Type 2 diabetes is the most common form of diabetes. People with type 2 diabetes have stopped responding to the levels of insulin in their body. As the body become increasingly resistant to insulin, glucose builds up in the blood and body tissues are starved for energy. Type 2 diabetes occurs because either one or both of the following conditions exist:
- Fat, muscles, or liver cells do not respond to the high levels of insulin (called insulin resistance)
- Beta cells in the pancreas do not make enough insulin relative to the demands of the body
What are the risk factors for type 2 diabetes?
There are some diabetes risks you can't control, like age and family history. Other risk factors such as your weight or blood pressure can be influenced by changes in physical activity and with loss.
Type 2 diabetes risk factors:
- A family history of diabetes
- Age: people over age 45 are at an increased risk
- Excess weight
- Lack of physical activity
- Consumption of high-calorie, high-fat foods and beverages
- High intake of processed meats
- Sleep problems
Prediabetes: the common precursor to type 2 diabetes
One in three American adults has prediabetes. Prediabetes is characterized by high blood glucose levels that are not high enough to be diagnosed as diabetes. The condition often progresses to type 2 diabetes over time. In order to detect prediabetes and type 2 diabetes, the American Diabetes Association (ADA) recommends the following guidelines:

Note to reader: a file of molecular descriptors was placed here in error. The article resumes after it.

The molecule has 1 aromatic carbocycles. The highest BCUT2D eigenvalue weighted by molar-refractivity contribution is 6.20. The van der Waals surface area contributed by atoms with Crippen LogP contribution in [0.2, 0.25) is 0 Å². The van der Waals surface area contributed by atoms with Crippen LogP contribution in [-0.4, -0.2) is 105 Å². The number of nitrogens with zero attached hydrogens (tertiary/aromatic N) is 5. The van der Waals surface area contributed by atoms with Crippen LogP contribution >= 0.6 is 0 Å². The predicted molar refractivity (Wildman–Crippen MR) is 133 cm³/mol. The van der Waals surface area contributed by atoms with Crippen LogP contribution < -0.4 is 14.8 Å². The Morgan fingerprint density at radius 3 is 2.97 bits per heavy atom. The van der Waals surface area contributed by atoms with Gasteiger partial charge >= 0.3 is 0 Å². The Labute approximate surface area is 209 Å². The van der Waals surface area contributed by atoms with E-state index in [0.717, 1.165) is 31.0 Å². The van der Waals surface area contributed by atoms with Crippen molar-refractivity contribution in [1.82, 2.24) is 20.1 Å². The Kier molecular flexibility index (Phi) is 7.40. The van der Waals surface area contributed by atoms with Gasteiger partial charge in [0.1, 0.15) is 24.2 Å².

Screen adults of any age who are overweight or obese with one or more risk factors:
- First-degree relative with diabetes
- Low high-density lipoprotein (HDL) (good) cholesterol level and high triglycerides levels
- High blood pressure
- History of diabetes during pregnancy (gestational diabetes) or having a baby weighing over nine pounds (4.1kg)
- Having polycystic ovarian syndrome or other conditions associated with insulin resistance
- Being inactive
- History of cardiovascular disease
- Belonging to an at-risk ethnic group (African American, Hispanic, Native American, Hispanic American, Asian American, or Pacific Islander)
- Previous blood test results that show HbA1c levels at 5.7% or higher, impaired glucose tolerance, and impaired fasting glucose
Screen overweight children aged 10 years and older who have 2 or more of the following risk factors:
- Family history of diabetes
- Mother with diabetes or gestational diabetes
- Signs of insulin resistance or having a condition associated with insulin resistance
- At-risk ethnic background
Do you have prediabetes? Take this risk test from the American Diabetes Association.
Men and diabetes
Men are more likely to develop type 2 diabetes than women. Add to that the tendency men have to avoid talking about their health and a generally less healthy lifestyle than women, and you have a health issue men need to know about. Men also have a few unique diabetes symptoms to be aware of:
- Low testosterone: shown by low energy, muscle loss and depression
- Erectile dysfunction: men with diabetes are three times more likely to experience ED than men without
- Bladder problems: high blood sugar can damage the nerves that control the bladder causing overactive bladder and urinary tract infections
Have more questions about diabetes?
Logansport Memorial Hospital has a diabetes educator on-staff who works with men and women, helping them navigate through diabetes. Jill Weese, RN will work with you individually to determine what works for you in managing your diagnosis. Call her directly at (574) 753-1339 to set up an appointment, or ask your OB/GYN about a referral.